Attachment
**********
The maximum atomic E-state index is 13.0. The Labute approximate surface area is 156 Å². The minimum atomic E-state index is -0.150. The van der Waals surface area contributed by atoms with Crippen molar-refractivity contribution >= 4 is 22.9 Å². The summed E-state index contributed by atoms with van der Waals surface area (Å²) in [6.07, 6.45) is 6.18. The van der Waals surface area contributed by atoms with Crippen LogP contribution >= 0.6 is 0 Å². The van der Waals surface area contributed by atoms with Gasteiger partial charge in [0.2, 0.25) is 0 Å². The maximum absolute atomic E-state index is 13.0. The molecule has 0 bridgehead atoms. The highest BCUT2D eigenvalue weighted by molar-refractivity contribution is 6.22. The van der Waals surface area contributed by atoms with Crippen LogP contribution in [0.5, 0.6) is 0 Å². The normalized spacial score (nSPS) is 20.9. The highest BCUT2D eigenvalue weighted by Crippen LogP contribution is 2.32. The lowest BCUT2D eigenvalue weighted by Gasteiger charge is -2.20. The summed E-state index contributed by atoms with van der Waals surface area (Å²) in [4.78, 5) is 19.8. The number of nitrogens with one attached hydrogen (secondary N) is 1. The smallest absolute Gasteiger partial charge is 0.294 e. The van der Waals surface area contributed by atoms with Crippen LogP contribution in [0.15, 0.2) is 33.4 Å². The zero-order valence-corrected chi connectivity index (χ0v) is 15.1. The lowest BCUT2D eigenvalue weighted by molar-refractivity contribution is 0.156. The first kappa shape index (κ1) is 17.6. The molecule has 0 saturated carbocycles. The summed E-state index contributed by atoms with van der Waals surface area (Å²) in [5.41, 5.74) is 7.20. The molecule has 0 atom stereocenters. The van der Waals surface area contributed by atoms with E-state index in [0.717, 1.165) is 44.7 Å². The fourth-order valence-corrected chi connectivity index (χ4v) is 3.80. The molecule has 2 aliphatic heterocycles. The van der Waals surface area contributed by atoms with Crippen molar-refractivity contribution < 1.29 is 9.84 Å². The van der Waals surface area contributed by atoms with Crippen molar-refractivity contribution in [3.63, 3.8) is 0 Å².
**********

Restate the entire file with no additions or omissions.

The maximum atomic E-state index is 13.0. The Labute approximate surface area is 156 Å². The minimum atomic E-state index is -0.150. The van der Waals surface area contributed by atoms with Crippen molar-refractivity contribution >= 4 is 22.9 Å². The summed E-state index contributed by atoms with van der Waals surface area (Å²) in [6.07, 6.45) is 6.18. The van der Waals surface area contributed by atoms with Crippen LogP contribution >= 0.6 is 0 Å². The van der Waals surface area contributed by atoms with Gasteiger partial charge in [0.2, 0.25) is 0 Å². The maximum absolute atomic E-state index is 13.0. The molecule has 0 bridgehead atoms. The highest BCUT2D eigenvalue weighted by molar-refractivity contribution is 6.22. The van der Waals surface area contributed by atoms with Crippen LogP contribution in [0.5, 0.6) is 0 Å². The normalized spacial score (nSPS) is 20.9. The highest BCUT2D eigenvalue weighted by Crippen LogP contribution is 2.32. The lowest BCUT2D eigenvalue weighted by Gasteiger charge is -2.20. The summed E-state index contributed by atoms with van der Waals surface area (Å²) in [4.78, 5) is 19.8. The number of nitrogens with one attached hydrogen (secondary N) is 1. The smallest absolute Gasteiger partial charge is 0.294 e. The van der Waals surface area contributed by atoms with Crippen LogP contribution in [0.15, 0.2) is 33.4 Å². The zero-order valence-corrected chi connectivity index (χ0v) is 15.1. The lowest BCUT2D eigenvalue weighted by molar-refractivity contribution is 0.156. The first kappa shape index (κ1) is 17.6. The molecule has 0 saturated carbocycles. The summed E-state index contributed by atoms with van der Waals surface area (Å²) in [5.41, 5.74) is 7.20. The molecule has 0 atom stereocenters. The van der Waals surface area contributed by atoms with E-state index in [0.717, 1.165) is 44.7 Å². The fourth-order valence-corrected chi connectivity index (χ4v) is 3.80. The molecule has 2 aliphatic heterocycles. The van der Waals surface area contributed by atoms with Crippen molar-refractivity contribution < 1.29 is 9.84 Å². The van der Waals surface area contributed by atoms with Crippen molar-refractivity contribution in [3.63, 3.8) is 0 Å².